A: Emissions trading systems are also referred to as Cap-and-Trade because most ETSs operate under the Cap-and-Trade principle - The supply of total number of allowances is capped and the cap is reduced over time to ensure that actual emissions decline. All else equal, the lower the cap, the higher the carbon price will be and the stronger the incentive to reduce emissions.

Generally speaking, the cap should be aligned with the jurisdiction’s overall mitigation target. In California’s case, the emissions cap is 334.2 million tonnes of carbon dioxide equivalent by 2020. During the period of 2021-2030, the cap is set to decline by about 4% per year to reach 200.5 million tonnes of carbon dioxide equivalent in 2030, which is around 40% below 334.2 million tonnes of carbon dioxide equivalent.9

cap and trade

Source: Centre for Climate and Energy Solutions.


Q: Is Cap-and-Trade working?
A: Since the adoption of ETSs in many jurisdictions globally, there has been clear, credible evidence that carbon emissions have declined in each regulated jurisdiction. According to the European Commission, companies covered by the EU ETS reduced emissions by about 35% between 2005 and 2019.10 In the United States, California launched its own ETS in 2013, since then, the emissions from sources covered by the ETS declined 10% from 2013 to 2018.11

Q: What happens to the revenue from auctions?
A: Auction revenues are often used to support low-carbon innovation and fund additional climate and energy related initiatives. See below chart for more details:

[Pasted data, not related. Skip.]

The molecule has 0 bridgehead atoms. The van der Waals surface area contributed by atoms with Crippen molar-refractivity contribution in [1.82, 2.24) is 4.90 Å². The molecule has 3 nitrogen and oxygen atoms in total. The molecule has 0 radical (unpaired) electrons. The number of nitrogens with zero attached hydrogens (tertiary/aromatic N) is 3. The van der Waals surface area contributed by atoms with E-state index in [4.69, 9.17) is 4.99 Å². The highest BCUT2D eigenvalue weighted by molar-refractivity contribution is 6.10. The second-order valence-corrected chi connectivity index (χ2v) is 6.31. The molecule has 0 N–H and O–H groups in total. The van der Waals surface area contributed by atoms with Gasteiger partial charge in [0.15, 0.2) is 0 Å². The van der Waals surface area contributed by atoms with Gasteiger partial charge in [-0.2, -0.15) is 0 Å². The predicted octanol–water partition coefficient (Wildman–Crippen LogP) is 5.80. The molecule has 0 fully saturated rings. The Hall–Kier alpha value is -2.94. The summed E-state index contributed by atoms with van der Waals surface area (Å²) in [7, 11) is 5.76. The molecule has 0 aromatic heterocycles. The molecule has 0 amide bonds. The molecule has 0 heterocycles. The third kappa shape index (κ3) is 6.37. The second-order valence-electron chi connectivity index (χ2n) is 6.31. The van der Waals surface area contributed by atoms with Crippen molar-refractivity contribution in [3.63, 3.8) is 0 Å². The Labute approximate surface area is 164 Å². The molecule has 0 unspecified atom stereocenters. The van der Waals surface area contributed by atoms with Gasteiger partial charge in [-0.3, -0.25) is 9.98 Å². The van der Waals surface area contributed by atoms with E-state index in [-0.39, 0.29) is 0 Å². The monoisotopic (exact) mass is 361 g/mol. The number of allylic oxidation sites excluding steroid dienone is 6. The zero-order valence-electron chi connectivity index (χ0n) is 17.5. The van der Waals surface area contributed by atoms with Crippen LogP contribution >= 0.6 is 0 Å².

what happens to revenue from auctions

Source: ICAP. Emissions Trading Worldwide: Status Report 2021. Berlin: International Carbon Action Partnership. 2021. Retrieved from https://icapcarbonaction.com/en/icap-status-report-2021.


Q: How do carbon allowance futures trade, and do the carbon allowance futures the fund proposes to hold trade on an exchange?
A: Yes, the carbon allowance futures our fund proposes to hold all trade on the Intercontinental Exchange (the “ICE”).

The three initial constituents of the fund are the European Union Allowance (the “EUA”), the California Carbon Allowance (the “CCA”) and the Regional Greenhouse Gas Initiative (the “RGGI”).


Q: Why do we need a secondary carbon market?
A: A secondary carbon market helps support a proven environmentally effective policy choice through:

  • Enhanced transparency: Facilitating the price discovery of carbon which in turn helps companies’ strategic planning and policymaker’s decision-making.
  • Providing flexibility: Giving companies flexibility to decide how and when to manage carbon emissions.
  • Managing risks: Helping transfer risks (e.g. price risk) between counterparties.
  • Promoting innovation: Encouraging carbon market participation, incentivizing businesses to discover more sustainable business models.

Q: Does Canada have Emissions Trading System?
A: Yes! Quebec launched its own cap-and-trade system in 2013, the system was linked to California in 2014 under the Western Climate Initiative, forming North America’s largest carbon market and the first designed and operated by sub-national governments in different countries.12 Ontario briefly joined in 2018 and then repealed after a few months when the new provincial government came in.

 

FOOTNOTES